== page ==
Troy Melton didn’t suit up for the varsity baseball team at Canyon High in California until his junior year in 2017. He was the team’s backup catcher and pitched six innings his junior season, he said.
After receiving his first tasting of pitching in 2017, Melton concluded his prep career as a two-way player. He posted a 2.34 ERA with 48 strikeouts in 59 2/3 innings while hitting .306 at the plate his senior year to earn North Hills League MVP honors.
Despite his success, Melton only received two offers to play college baseball. San Diego State offered him a preferred walk-on spot and Division II Point Loma Nazarene (Calif.) was willing to give him a scholarship.
Melton’s family urged him to take the scholarship and attend Point Loma Nazarene. But Melton had other ideas. He instead wanted to test his skills at the Division I level. The decision to attend SDSU has paid off.
Melton has focused exclusively on pitching at SDSU. The 6-foot-4, 210-pound righty has developed into an intriguing pro prospect during his three years in college. Scouts project Melton as a potential top-three-round pick in July’s MLB draft.
“It is crazy,” said Melton on the draft attention. “It is cool because coming into college, I wasn’t a draft prospect, even a little bit. When I got to college, I didn’t expect to be a prospect. I was just trying to carve out my role at San Diego State and get as good as I could get. Things have taken me to where I am at now. It is all pretty cool.”
In his first two years at SDSU, Melton pitched 25 innings. He suffered a lat strain in the first start of his college career and threw just 2 2/3 innings in 2019. Last year, the pandemic-shortened season caused him to pitch 22 1/3 innings. He posted a 3.22 ERA with 26 strikeouts and nine walks allowed.
This year, Melton struggled at times with his consistency. He recorded a 6.14 ERA with 83 strikeouts and 30 walks allowed. He hit seven batters and allowed 12 home runs.
“I don’t want to say the whole thing was a failure because it was the first year I got to pitch a full college season,” Melton said. “This season, I couldn’t get outs when I needed to. I got beat by weak content, and then I would try to do too much. Moving forward, I need to stay composed and attack hitters.”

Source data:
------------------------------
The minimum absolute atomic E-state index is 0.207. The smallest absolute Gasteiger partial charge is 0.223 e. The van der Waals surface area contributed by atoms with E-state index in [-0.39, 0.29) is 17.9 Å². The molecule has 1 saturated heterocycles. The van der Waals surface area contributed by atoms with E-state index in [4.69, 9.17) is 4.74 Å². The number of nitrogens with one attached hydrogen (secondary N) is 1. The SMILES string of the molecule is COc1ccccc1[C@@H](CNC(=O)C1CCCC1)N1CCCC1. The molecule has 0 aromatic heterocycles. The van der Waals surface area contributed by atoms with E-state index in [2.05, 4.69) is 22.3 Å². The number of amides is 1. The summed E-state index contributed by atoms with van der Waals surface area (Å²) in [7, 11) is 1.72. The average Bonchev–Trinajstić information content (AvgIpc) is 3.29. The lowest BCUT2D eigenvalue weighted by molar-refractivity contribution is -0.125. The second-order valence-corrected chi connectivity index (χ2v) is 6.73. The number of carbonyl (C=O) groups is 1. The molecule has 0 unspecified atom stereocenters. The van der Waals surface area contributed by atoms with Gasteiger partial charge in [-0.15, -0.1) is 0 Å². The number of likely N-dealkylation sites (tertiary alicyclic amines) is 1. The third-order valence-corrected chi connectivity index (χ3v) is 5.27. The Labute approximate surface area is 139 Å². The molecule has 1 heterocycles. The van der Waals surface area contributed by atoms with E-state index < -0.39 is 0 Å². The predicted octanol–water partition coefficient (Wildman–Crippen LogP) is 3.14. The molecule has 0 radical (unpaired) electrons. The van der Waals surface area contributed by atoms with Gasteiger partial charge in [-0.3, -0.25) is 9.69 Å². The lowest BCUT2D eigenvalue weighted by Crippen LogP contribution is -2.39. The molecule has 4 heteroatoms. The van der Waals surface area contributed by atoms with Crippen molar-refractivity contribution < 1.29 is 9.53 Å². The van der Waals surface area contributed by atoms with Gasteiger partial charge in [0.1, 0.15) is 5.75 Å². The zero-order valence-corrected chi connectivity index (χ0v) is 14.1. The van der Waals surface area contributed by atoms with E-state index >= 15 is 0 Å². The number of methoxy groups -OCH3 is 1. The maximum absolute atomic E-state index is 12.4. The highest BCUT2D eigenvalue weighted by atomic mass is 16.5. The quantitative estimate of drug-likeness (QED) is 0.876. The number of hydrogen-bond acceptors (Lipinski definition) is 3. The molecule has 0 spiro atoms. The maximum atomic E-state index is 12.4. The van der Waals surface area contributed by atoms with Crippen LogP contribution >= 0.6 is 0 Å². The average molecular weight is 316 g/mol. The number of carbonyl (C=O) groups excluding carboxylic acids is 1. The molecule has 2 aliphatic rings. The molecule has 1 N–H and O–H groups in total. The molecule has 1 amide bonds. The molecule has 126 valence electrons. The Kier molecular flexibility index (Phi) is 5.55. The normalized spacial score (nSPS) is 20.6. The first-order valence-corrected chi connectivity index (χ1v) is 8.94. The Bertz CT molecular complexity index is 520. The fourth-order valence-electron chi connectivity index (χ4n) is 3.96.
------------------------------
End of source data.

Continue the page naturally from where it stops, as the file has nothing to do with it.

On the mound, Melton throws a four-seam fastball, slider, curveball and changeup from a long arm action and three-quarters arm slot.
His fastball sits around 93 mph and has topped out at 97 mph. Since SDSU’s season ended, Melton has started throwing a two-seamer in catch play and plans to throw that pitch against live hitters in the future.
His slider is his best secondary pitch. Earlier in the season, Melton used a loopy slider and a cutter. But about halfway through the season, he ditched the loopy slider and just threw his cutter, which he describes as a hard-breaking slider.
Melton’s curveball and changeup are average offerings. He added the curveball to his repertoire this spring.
“My biggest strength is my competitiveness,” Melton said. “I don’t think I let things get in my head too much. I think I do a good job of staying the course, making sure I battle and just stay through with what I am doing. Those I think are my best assets.”
Melton is relatively new to pitching, offering him plenty of room to grow and develop. His his ceiling intrigues MLB teams as they prepare for the draft.
Scouts believe Melton might have to shorten up his arm action in pro ball, as they feel it could be why he struggles at times with his control and command. He wants to add strength to his frame while refining his secondary pitches in preparation for pro ball or his senior season at SDSU.
“I just want to continue to get stronger,” Melton said. “I want to add strength while also remaining flexible at the same time.
“Control is the main thing for me. I think my stuff is at a point where I’m pretty comfortable with it. I just need to be more consistent and throw every pitch for strikes in every count. The next big step for me will be getting ahead of guys and attack them better. That’s what’s going to take me to the next level.”
Dan Zielinski III has covered the MLB draft for six years. He has interviewed 253 of the top draft prospects in that period, including three No. 1 overall picks. Multiple publications, including Baseball America, USA Today, MLB.com and The Arizona Republic, have quoted his work, while he has appeared on radio stations as a “MLB draft expert.” Follow him on Twitter @DanZielinski3.